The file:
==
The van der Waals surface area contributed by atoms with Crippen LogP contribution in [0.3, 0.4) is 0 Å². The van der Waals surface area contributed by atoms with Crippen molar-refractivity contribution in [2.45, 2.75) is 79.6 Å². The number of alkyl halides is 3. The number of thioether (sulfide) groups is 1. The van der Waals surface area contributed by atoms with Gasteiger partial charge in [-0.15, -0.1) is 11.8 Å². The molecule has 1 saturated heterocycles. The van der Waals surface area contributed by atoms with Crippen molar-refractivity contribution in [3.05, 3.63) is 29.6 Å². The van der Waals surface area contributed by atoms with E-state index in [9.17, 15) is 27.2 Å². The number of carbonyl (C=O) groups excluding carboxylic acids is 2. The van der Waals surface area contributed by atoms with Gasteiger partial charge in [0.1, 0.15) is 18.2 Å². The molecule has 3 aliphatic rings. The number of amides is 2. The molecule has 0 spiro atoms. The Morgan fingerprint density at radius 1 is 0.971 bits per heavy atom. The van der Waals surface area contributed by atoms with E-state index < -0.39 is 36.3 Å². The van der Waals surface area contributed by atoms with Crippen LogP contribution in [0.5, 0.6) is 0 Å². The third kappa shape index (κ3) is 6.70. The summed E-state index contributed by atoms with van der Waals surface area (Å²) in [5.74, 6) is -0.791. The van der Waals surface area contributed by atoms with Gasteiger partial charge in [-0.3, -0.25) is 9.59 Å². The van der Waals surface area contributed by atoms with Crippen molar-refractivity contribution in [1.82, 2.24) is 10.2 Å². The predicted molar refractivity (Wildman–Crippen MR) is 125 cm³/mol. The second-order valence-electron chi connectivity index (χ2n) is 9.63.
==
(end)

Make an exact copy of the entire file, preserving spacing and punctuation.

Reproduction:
The van der Waals surface area contributed by atoms with Crippen LogP contribution in [0.3, 0.4) is 0 Å². The van der Waals surface area contributed by atoms with Crippen molar-refractivity contribution in [2.45, 2.75) is 79.6 Å². The number of alkyl halides is 3. The number of thioether (sulfide) groups is 1. The van der Waals surface area contributed by atoms with Gasteiger partial charge in [-0.15, -0.1) is 11.8 Å². The molecule has 1 saturated heterocycles. The van der Waals surface area contributed by atoms with Crippen molar-refractivity contribution in [3.05, 3.63) is 29.6 Å². The van der Waals surface area contributed by atoms with E-state index in [9.17, 15) is 27.2 Å². The number of carbonyl (C=O) groups excluding carboxylic acids is 2. The van der Waals surface area contributed by atoms with Gasteiger partial charge in [0.1, 0.15) is 18.2 Å². The molecule has 3 aliphatic rings. The number of amides is 2. The molecule has 0 spiro atoms. The Morgan fingerprint density at radius 1 is 0.971 bits per heavy atom. The van der Waals surface area contributed by atoms with E-state index < -0.39 is 36.3 Å². The van der Waals surface area contributed by atoms with Crippen LogP contribution in [0.5, 0.6) is 0 Å². The third kappa shape index (κ3) is 6.70. The summed E-state index contributed by atoms with van der Waals surface area (Å²) in [5.74, 6) is -0.791. The van der Waals surface area contributed by atoms with Gasteiger partial charge in [-0.3, -0.25) is 9.59 Å². The van der Waals surface area contributed by atoms with Crippen molar-refractivity contribution in [1.82, 2.24) is 10.2 Å². The predicted molar refractivity (Wildman–Crippen MR) is 125 cm³/mol. The second-order valence-electron chi connectivity index (χ2n) is 9.63.